In Taroudant, we visited an artisanal shop that was once a synagogue and the residence of Mr. Sisso Zafrani. One of the rooms was used as a synagogue for the community to pray and celebrate the High Holidays.
He was married and had four children who are living in Agadir. Mr. Zafrani’s primary business was mainly assisting the Jewish community with their daily transactions such as selling businesses or homes to those leaving for France or Israel. He passed away in 2002 at the age of 102 and was buried in Agadir. His house, which is now an artisanal shop, was sold at an attractive price to the Taroudant community. Today approximately 15 to 20 Jewish families live on the outskirts of Taroudant and are mainly of French origin.
Taourirt Kasbah – Ouarzazate
For centuries, Ouarzazate served as a trading center for Sub-Saharan and Moroccan trade, due to its location south of the Atlas Mountains. In the 17th century, an Amazigh (Berber) leader built the Taourirt Kasbah and Mellah (Jewish Quarter). In 1954, approximately 170 Jews lived in the Mellah.
Ouarzazate’s only real sight of historical interest is the former el Glaoui palace, the Taourirt Kasbah. The Glaoui brothers were the most powerful tribal leaders at the turn of the century and the Kasbah of Taourirt was one of the most beautiful Kasbahs in all of Morocco. It consisted of a network of luxury apartments, simple clay houses, and crenelated towers which were beautifully decorated with geometric motifs. Some of the upstairs areas afford fabulous views of the remainder of the kasbah as well as the Oued Ouarzazate in one direction and the High Atlas in the other. Ait-Benhadou is one of the most exotic and best-preserved Kasbah in the whole atlas region and has been featured in many cinematic masterpieces such as “Lawrence of Arabia,” “Jesus of Nazareth,” “Gladiator” and “The Mummy.”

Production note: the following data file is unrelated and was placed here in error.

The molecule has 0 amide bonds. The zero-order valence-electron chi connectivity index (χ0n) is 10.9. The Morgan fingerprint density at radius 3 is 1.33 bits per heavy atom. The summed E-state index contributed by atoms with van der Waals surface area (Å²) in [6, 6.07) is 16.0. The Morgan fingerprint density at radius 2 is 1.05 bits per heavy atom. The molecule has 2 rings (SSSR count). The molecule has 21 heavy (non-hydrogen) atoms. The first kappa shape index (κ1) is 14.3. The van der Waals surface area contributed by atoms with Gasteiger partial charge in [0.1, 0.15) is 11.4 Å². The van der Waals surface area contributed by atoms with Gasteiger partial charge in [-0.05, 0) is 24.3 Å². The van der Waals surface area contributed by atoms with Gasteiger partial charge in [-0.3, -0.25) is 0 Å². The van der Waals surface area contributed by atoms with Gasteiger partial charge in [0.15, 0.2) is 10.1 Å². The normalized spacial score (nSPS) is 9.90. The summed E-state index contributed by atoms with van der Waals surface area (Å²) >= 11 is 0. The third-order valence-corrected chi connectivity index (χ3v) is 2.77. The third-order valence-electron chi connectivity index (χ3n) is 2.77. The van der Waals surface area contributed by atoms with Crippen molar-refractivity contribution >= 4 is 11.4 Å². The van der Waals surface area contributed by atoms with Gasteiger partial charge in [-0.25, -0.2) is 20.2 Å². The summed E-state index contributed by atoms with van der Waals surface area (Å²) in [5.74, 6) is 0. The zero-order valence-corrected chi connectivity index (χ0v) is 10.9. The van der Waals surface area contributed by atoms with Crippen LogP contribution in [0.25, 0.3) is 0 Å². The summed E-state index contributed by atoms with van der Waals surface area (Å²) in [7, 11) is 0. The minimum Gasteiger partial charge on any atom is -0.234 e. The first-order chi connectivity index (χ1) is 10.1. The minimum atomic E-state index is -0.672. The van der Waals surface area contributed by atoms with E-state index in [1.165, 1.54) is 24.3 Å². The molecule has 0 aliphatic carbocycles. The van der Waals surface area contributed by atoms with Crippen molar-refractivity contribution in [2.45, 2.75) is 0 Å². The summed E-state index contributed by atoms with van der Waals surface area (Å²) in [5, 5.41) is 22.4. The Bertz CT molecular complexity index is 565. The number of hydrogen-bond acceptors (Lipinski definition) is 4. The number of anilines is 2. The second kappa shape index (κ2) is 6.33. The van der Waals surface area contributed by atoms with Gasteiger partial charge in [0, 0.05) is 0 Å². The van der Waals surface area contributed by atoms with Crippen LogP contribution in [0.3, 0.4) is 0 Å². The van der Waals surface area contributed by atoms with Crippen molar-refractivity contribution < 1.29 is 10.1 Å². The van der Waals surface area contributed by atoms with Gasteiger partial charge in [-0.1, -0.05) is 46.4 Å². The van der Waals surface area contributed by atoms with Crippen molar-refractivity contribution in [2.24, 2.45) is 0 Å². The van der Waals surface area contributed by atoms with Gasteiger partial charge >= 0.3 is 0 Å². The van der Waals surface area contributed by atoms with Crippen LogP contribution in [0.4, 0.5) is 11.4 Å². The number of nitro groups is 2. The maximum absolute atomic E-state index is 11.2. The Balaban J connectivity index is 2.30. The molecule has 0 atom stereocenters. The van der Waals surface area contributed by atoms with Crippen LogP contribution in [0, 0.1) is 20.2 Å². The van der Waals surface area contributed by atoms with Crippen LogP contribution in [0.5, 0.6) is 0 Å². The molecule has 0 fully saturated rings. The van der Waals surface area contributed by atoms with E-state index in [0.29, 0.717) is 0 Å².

Taourirt’s Old Synagogue – A Hidden Pearl in Morocco
A well-preserved museum, this former synagogue dates back over 400 years and contains many interesting details, both in the building’s structure and the artifacts stored inside. These details give a glimpse of the old Jewish community in the region. The museum is in the heart of the Mellah and can be recognized by the Star of David located at the top of the wall.
Inside you will find a Berber Jewish collection, Judaica, and many pictures of various Rabbis and tzadikim. This museum is a unique piece of history that portrays not only the history of Jews in Morocco but also the harmony in which they lived with the Amazigh people, a beautiful coexistence between two cultures that endured for centuries. On the second floor is a labyrinth of rooms and stairs, a classroom, and a room for worship. It is an unexpected gem.
For more information:
To plan a trip to Morocco, contact the Moroccan National Tourist Office or log on to http://www.visitmorocco.com/en
Fly Royal Air Morocco – https://www.royalairmaroc.com/us-en/
The author took part in a press trip sponsored by the Moroccan National Tourist Office.